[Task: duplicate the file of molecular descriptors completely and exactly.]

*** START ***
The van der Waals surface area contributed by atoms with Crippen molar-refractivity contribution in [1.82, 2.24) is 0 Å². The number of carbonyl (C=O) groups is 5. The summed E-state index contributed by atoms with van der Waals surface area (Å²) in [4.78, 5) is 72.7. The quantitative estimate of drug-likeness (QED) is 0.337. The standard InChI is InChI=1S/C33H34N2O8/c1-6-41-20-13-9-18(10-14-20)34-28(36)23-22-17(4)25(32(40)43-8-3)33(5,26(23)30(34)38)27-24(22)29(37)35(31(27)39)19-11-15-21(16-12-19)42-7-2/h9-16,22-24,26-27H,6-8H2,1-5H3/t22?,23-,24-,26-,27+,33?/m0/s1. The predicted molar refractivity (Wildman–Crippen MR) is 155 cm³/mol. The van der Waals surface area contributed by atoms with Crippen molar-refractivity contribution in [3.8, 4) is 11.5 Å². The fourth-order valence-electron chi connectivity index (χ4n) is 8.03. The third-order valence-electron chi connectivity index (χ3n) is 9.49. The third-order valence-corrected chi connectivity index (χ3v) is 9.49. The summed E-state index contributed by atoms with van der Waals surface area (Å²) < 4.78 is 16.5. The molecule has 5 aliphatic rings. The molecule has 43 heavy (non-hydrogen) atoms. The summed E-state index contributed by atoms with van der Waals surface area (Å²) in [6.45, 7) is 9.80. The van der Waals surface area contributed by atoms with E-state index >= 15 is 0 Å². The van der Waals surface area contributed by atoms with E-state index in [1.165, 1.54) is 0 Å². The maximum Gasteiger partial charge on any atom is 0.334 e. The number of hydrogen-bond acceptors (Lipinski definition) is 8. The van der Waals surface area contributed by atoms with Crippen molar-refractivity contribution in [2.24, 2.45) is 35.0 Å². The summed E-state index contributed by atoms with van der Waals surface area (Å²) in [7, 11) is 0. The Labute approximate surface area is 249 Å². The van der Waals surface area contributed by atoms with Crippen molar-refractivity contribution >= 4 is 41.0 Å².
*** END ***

The van der Waals surface area contributed by atoms with Crippen molar-refractivity contribution in [1.82, 2.24) is 0 Å². The number of carbonyl (C=O) groups is 5. The summed E-state index contributed by atoms with van der Waals surface area (Å²) in [4.78, 5) is 72.7. The quantitative estimate of drug-likeness (QED) is 0.337. The standard InChI is InChI=1S/C33H34N2O8/c1-6-41-20-13-9-18(10-14-20)34-28(36)23-22-17(4)25(32(40)43-8-3)33(5,26(23)30(34)38)27-24(22)29(37)35(31(27)39)19-11-15-21(16-12-19)42-7-2/h9-16,22-24,26-27H,6-8H2,1-5H3/t22?,23-,24-,26-,27+,33?/m0/s1. The predicted molar refractivity (Wildman–Crippen MR) is 155 cm³/mol. The van der Waals surface area contributed by atoms with Crippen molar-refractivity contribution in [3.8, 4) is 11.5 Å². The fourth-order valence-electron chi connectivity index (χ4n) is 8.03. The third-order valence-electron chi connectivity index (χ3n) is 9.49. The third-order valence-corrected chi connectivity index (χ3v) is 9.49. The summed E-state index contributed by atoms with van der Waals surface area (Å²) < 4.78 is 16.5. The molecule has 5 aliphatic rings. The molecule has 43 heavy (non-hydrogen) atoms. The summed E-state index contributed by atoms with van der Waals surface area (Å²) in [6.45, 7) is 9.80. The van der Waals surface area contributed by atoms with E-state index >= 15 is 0 Å². The van der Waals surface area contributed by atoms with E-state index in [1.165, 1.54) is 0 Å². The maximum Gasteiger partial charge on any atom is 0.334 e. The number of hydrogen-bond acceptors (Lipinski definition) is 8. The van der Waals surface area contributed by atoms with Crippen molar-refractivity contribution in [2.24, 2.45) is 35.0 Å². The summed E-state index contributed by atoms with van der Waals surface area (Å²) in [7, 11) is 0. The Labute approximate surface area is 249 Å². The van der Waals surface area contributed by atoms with Crippen molar-refractivity contribution >= 4 is 41.0 Å².